GP surgeries that recommend homeopathic remedies are more likely to be rated poorly for their prescribing in general, and to prescribe at greater cost to the NHS and potentially less safely, researchers say.
Scientists collected data from NHS Digital, via the Open Prescribing project, to discover which of 7,618 primary care practices in England prescribed homeopathy between December 2016 and May 2017.
An average rating for each practice was then generated using 36 measures of prescription performance overall, which the researchers said had been “developed [by Open Prescribing] to address issues of cost, safety or efficacy by doctors and pharmacists”.
GP surgeries ranked in the lowest quartile were twice as likely to prescribe homeopathy, the study, developed by Dr Ben Goldacre, found. In total 644 practices, or 8.5 per cent of the total, prescribed the remedies.
The authors wrote: “Prescribing homeopathy is rare within NHS primary care, but even a low level of prescribing is associated with poorer practice performance on a range of standard prescribing measures.
“This is unlikely to be a direct causal relationship. It is more likely to reflect deeper underlying features of practices that are harder to measure, such as the extent of respect for evidence-based practice, or the quality of teamwork around optimising treatment while managing the prescribing budget.
“Even infrequent homeopathy prescribing is strongly associated with poor performance on a range of prescribing quality measures, but not with overall patient recommendation or quality outcomes framework score.”
Surgeries where homeopathy was prescribed were found to be more likely to prescribe more expensive and more addictive drugs, and fall foul of national guidelines, Dr Goldacre said.
On Twitter he said the group found “higher use of needlessly expensive drugs, higher prescribing of opioids, breaching British National Formulary guidance on safe prescribing of [the arthritis drug] methotrexate etc”.
During the six months there were 2,720 homeopathy prescriptions costing a total of £36,532, the study found. It was published in the Journal of the Royal Society of Medicine.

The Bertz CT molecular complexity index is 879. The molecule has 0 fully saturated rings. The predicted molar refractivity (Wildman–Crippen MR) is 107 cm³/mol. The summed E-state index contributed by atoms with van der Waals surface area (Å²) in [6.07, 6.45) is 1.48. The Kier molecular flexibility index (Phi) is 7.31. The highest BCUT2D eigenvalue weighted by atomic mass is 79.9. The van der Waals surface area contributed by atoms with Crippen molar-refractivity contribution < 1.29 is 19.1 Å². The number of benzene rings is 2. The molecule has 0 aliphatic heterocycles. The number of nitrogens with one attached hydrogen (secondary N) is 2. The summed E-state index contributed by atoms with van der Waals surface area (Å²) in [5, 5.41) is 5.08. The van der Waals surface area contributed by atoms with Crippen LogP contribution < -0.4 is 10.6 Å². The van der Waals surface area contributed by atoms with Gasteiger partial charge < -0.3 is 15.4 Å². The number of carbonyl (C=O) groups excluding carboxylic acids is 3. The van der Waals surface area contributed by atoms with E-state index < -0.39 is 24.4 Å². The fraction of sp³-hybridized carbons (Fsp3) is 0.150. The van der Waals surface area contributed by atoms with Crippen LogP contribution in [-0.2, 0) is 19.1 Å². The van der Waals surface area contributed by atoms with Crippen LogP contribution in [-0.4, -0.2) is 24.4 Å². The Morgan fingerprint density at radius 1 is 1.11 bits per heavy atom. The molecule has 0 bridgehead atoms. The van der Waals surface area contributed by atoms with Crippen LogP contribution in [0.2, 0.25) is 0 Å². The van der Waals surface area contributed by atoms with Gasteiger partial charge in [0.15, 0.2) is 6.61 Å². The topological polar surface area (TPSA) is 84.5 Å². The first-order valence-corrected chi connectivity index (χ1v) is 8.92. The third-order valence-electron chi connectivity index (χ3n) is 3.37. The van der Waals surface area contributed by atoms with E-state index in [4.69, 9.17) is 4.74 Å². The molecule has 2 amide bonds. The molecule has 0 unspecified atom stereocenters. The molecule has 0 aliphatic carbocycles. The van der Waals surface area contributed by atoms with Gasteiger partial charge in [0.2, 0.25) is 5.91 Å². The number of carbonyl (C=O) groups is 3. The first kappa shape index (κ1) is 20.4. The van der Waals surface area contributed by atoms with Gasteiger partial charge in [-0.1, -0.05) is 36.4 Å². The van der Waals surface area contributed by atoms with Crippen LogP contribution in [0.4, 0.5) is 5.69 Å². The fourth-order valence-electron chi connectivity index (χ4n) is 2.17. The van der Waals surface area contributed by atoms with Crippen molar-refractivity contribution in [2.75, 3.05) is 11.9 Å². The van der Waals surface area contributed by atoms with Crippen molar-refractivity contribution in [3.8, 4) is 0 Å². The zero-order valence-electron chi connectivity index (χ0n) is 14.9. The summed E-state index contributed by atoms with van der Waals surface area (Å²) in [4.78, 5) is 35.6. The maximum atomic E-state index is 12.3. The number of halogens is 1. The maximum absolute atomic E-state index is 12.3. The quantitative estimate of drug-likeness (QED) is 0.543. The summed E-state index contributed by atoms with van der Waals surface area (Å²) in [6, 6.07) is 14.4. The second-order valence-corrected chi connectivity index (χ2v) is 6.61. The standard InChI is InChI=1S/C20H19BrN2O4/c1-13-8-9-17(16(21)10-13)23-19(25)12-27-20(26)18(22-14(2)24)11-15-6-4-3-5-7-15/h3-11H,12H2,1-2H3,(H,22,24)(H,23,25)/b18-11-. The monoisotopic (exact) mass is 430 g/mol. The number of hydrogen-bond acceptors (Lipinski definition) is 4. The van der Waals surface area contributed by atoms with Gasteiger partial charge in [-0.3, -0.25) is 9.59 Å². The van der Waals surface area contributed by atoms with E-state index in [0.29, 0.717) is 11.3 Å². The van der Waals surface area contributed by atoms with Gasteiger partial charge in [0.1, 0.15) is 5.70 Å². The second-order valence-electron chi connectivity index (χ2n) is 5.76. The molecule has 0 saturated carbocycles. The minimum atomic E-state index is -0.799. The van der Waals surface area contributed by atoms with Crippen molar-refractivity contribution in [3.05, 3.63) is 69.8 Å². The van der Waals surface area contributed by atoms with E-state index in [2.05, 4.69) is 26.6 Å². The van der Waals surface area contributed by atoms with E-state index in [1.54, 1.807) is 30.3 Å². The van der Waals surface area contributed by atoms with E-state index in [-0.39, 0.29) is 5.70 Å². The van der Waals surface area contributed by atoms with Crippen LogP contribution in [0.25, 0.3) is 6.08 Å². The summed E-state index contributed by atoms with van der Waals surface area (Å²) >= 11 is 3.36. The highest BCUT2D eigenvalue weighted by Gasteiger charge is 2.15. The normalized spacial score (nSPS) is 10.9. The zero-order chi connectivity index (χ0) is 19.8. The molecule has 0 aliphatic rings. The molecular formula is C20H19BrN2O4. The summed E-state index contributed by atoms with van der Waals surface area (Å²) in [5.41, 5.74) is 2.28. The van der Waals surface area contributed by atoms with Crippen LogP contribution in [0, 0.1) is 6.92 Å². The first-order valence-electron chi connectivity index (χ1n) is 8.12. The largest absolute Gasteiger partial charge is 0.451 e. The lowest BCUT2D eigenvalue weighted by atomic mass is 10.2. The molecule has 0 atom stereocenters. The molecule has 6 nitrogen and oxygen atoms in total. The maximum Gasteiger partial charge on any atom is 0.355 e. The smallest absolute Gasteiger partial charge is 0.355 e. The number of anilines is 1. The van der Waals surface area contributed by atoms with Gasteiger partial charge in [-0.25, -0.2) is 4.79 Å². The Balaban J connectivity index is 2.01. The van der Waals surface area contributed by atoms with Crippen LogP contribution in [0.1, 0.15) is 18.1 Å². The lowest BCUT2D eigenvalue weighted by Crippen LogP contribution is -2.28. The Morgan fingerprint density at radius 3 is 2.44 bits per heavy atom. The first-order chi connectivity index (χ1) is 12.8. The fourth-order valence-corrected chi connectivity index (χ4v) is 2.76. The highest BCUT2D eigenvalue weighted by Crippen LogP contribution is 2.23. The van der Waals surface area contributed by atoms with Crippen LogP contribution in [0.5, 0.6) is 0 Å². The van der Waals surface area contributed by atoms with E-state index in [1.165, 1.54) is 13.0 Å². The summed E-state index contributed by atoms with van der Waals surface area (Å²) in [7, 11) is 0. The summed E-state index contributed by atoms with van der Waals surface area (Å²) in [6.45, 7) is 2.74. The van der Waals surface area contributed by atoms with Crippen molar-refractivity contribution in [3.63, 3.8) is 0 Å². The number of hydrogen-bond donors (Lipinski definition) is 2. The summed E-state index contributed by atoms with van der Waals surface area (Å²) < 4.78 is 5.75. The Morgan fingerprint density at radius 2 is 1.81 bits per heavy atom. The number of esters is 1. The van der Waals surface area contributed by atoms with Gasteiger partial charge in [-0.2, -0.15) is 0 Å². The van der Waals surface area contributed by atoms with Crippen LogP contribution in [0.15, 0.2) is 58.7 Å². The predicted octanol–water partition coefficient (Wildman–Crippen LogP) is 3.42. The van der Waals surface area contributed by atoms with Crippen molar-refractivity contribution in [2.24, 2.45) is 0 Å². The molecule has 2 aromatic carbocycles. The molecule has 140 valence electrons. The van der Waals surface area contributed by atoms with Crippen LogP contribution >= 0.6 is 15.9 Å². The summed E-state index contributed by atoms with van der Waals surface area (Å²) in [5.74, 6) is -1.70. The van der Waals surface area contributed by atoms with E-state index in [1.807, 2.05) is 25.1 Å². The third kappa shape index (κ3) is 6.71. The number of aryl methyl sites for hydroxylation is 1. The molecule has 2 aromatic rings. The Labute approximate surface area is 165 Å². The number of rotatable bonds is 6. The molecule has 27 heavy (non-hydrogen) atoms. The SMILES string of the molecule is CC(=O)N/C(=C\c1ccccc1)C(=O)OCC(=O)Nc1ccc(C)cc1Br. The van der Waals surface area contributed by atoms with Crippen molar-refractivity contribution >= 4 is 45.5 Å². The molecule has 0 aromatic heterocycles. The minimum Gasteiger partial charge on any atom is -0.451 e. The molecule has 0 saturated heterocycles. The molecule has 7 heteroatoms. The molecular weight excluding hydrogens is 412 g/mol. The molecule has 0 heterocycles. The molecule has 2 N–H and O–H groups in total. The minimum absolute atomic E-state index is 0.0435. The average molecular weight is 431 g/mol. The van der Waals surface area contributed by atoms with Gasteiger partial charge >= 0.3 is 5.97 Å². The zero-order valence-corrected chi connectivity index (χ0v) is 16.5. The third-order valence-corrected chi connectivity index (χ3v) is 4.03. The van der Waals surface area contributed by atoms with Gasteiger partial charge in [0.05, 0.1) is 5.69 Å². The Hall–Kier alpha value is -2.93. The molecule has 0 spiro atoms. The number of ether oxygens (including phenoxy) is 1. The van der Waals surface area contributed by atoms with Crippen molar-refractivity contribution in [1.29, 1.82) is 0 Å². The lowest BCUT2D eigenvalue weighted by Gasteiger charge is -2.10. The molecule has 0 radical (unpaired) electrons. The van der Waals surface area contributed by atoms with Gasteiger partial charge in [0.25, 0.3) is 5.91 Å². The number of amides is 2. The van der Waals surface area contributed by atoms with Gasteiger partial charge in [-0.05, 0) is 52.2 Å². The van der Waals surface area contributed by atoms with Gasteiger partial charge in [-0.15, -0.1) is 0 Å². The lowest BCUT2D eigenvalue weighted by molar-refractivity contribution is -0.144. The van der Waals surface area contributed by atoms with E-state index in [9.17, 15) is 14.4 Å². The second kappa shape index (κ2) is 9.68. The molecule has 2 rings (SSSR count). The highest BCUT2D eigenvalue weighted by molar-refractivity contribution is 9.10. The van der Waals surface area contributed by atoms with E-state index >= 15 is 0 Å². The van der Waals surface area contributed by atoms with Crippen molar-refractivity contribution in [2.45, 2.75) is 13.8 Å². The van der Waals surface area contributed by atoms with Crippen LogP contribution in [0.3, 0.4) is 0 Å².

Margaret Wyllie, head of the British Homeopathic Association, said: “This is another example of how real patient experience and health outcomes are so often discounted, when in actuality they should be the primary driver for research to improve our NHS services.
“This study provides no useful evidence about homeopathy, or about prescribing, and gives absolutely no data that can improve the health of people in the UK.”
Prescribing homeopathy at all on the NHS is controversial.
In 2010, a Commons science and technology committee report found homeopathic remedies performed no better than placebo, and that the principle they were based on was “scientifically implausible”.
Homeopaths claim that “like cures like”. Remedies are prepared by dissolving a substance believed to cause a given affliction in water, then diluting it many times past the point at which any molecules remain in the solution. A droplet of this water is then applied to plain tablets before they are packaged.
“People who choose homeopathy may put their health at risk if they reject or delay treatments for which there is good evidence for safety and effectiveness,” Australia’s National Health and Medical Research Council said in 2015 after reviewing 225 studies of the remedies.
There was “no good quality evidence to support the claim that homeopathy is effective in treating health conditions”, the body concluded.
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